Raul Julia (Gomez Addams), Anjelica Huston (Morticia Addams), Christopher Lloyd (Uncle Fester/Gordon Craven), Christina Ricci (Wednesday Addams), Jimmy Workman (Pugsley Addams), Elizabeth Wilson (Abigail Craven/Dr Pinder Schloss), Judith Malina (Granny), Carel Struycken (Lurch), Dan Hedaya (Tully Alford), Dana Ivey (Margaret), Paul Benedict (Judge Womack)
Director – Barry Sonnenfeld, Screenplay – Caroline Thompson & Larry Wilson, Based on the Cartoons Created by Charles Addams, Producer – Scott Rudin, Photography – Owen Roizman, Music – Marc Shaiman, Visual Effects Supervisor – Alan Munro, Special Effects – Chuck Gaspar, Makeup – Tony Gardner & David Miller, Production Design – Richard MacDonald. Production Company – Orion.USA. 1991.
The Addams Family – husband Gomez, his wife Morticia, their two children Wednesday and Pugsley, her mother, their butler Lurch and a disembodied hand – live a bizarre life in their big Gothic mansion, relishing all that is death, decay, pain and suffering. Gomez’s crooked lawyer Tully Alford then conspires with loanshark Abigail Craven to rob Gomez’s fortune. They come up with a scheme to get Abigail’s brutish son Gordon to pose as Gomez’s brother Fester who went missing in the Bermuda Triangle.
Charles Addams’ series of cartoons – which were initially unnamed but later came to be known collectively as The Addams Family – first appeared in The New Yorker in 1935 and continued until Charles Addams’ death in 1988. The cartoons offered a gleefully perverse inversion of family life – a Christmas cartoon would show them pouring boiling oil down on carollers, Gomez and Morticia would install torture equipment in the children’s playroom where the children would be found tying their teachers down and so on. The characters were incarnated in a well-remembered tv series, The Addams Family (1964-6), a show that was quite subversive in its time with its cheerfully anarchic inversion of such wholesome family fare as Father Knows Best (1954-60) and The Honeymooners (1955-6).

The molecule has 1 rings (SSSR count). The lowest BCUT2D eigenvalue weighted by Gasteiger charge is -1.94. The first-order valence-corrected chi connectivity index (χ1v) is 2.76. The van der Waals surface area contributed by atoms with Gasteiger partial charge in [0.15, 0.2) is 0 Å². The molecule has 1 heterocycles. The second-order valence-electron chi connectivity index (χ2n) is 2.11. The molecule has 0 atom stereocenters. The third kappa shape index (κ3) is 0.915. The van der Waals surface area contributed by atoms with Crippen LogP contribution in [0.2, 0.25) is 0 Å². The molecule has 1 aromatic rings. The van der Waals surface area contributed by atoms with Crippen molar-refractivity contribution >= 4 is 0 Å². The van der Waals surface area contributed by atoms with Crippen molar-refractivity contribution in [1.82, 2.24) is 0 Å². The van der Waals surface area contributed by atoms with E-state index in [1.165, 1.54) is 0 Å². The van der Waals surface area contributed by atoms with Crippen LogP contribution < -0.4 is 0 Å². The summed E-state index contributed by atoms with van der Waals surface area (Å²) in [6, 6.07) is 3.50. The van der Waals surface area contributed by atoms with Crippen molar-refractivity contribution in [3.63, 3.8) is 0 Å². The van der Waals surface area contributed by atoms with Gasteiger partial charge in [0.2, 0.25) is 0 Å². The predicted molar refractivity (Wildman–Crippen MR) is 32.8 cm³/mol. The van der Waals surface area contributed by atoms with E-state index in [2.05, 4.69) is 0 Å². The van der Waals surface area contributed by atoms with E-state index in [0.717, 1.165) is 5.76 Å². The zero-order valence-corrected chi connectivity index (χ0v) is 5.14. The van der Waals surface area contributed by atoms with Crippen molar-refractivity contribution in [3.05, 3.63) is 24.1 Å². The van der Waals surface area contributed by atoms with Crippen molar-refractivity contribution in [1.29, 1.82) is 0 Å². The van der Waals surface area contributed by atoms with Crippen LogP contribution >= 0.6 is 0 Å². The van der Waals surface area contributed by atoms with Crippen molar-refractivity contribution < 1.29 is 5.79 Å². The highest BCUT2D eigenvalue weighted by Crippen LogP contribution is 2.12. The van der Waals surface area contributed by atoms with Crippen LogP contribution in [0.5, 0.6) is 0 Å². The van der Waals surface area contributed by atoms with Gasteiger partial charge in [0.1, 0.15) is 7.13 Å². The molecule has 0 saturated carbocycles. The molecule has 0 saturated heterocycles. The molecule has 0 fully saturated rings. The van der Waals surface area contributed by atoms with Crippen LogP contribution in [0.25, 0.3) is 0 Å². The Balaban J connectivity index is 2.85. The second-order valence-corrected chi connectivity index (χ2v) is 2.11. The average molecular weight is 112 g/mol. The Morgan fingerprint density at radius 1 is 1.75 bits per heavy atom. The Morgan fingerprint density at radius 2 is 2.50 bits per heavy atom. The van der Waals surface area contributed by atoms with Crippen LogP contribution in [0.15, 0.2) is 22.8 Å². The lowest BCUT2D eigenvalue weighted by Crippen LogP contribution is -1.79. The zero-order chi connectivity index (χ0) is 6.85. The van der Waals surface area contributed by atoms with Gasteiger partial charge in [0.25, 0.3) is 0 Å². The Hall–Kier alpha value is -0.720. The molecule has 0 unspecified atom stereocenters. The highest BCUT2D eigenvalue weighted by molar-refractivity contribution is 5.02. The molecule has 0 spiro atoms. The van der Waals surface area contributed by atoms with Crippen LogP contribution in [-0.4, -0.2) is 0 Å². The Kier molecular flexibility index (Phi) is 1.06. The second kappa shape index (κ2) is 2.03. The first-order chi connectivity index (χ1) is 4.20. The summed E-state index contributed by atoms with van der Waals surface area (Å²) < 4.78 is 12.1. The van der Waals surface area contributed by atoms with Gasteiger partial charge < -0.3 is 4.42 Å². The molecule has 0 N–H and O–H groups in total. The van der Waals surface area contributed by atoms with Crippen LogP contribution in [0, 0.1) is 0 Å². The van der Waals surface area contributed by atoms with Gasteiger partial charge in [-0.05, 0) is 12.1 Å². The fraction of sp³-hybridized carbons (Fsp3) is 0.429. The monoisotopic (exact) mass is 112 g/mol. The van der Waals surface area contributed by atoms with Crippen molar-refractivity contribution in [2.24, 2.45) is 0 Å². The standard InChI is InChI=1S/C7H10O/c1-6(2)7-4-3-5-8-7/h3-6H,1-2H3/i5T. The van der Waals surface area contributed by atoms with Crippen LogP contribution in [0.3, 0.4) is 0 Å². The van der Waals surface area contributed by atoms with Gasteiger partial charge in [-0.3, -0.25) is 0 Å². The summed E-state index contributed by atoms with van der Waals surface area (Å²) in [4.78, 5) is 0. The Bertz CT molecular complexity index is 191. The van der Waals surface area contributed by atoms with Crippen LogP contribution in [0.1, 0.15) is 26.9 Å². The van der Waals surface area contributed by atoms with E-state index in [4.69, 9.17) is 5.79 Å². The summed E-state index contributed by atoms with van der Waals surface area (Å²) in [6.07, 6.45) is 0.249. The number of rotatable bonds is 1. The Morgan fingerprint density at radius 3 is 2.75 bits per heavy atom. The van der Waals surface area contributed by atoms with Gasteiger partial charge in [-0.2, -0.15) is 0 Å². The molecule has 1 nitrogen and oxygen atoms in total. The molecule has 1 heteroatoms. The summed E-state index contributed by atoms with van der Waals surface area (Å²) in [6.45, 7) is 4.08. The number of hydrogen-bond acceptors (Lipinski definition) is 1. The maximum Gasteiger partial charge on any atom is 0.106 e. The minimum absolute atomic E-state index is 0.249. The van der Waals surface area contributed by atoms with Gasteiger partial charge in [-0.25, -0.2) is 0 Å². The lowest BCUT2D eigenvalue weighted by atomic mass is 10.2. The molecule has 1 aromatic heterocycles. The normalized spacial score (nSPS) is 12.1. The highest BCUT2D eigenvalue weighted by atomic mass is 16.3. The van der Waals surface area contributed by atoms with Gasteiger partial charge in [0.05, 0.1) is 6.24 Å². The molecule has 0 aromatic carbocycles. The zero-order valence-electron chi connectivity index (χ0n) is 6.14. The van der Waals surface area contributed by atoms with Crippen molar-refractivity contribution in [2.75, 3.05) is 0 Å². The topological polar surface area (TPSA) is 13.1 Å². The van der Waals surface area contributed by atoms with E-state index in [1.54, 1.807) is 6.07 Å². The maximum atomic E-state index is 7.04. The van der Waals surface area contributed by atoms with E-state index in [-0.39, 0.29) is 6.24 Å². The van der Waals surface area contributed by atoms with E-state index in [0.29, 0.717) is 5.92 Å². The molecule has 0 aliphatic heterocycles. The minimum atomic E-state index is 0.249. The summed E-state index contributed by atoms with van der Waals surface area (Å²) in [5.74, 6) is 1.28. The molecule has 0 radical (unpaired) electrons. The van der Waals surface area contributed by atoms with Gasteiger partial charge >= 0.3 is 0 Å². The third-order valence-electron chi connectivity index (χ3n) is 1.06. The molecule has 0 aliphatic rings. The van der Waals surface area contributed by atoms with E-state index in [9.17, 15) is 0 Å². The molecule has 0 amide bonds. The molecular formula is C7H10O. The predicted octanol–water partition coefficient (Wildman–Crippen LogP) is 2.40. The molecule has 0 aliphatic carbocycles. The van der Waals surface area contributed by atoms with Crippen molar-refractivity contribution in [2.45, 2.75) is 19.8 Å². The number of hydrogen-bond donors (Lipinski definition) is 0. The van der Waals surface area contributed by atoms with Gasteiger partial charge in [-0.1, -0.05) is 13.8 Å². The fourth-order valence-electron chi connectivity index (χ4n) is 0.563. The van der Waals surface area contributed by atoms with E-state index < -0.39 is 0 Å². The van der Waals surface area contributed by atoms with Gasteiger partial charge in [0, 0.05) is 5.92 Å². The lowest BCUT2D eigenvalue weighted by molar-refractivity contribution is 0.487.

This big budget film succeeded in reviving the characters all over again for a new generation. In fact, it was The Addams Family that started off the 1990s fad of big-screen revivals of 1960s/70s tv series. It was certainly the most enjoyable Halloween Party Hollywood had put on in some time, a chance for some name actors to get in costume and ape life with a ghoulish, mildly perverse, moderately subversive spin – at least as much as one can when a $35 million budget is at stake. The name actors could almost have been born to their respective parts – particularly Anjelica Huston, who is a necrophiliac’s dream as Morticia in white face paint, crimson lipstick, bruise-coloured eyeliner and comb-length false eyelashes, delivering sly one-liners with a deliciously sexy purr – “Are you unhappy?” “Oh, completely.” Raul Julia gets into boisterous full-blown swing as Gomez, and Christopher Lloyd admirably eye-rolls and double-takes his way through the role of Fester. Best of all is young Christina Ricci as Wednesday (who made her third screen appearance here at the age of 11 and subsequently became an indie favourite), using her impassive round face and a cold steely-eyed glare to singularly unnerving effect.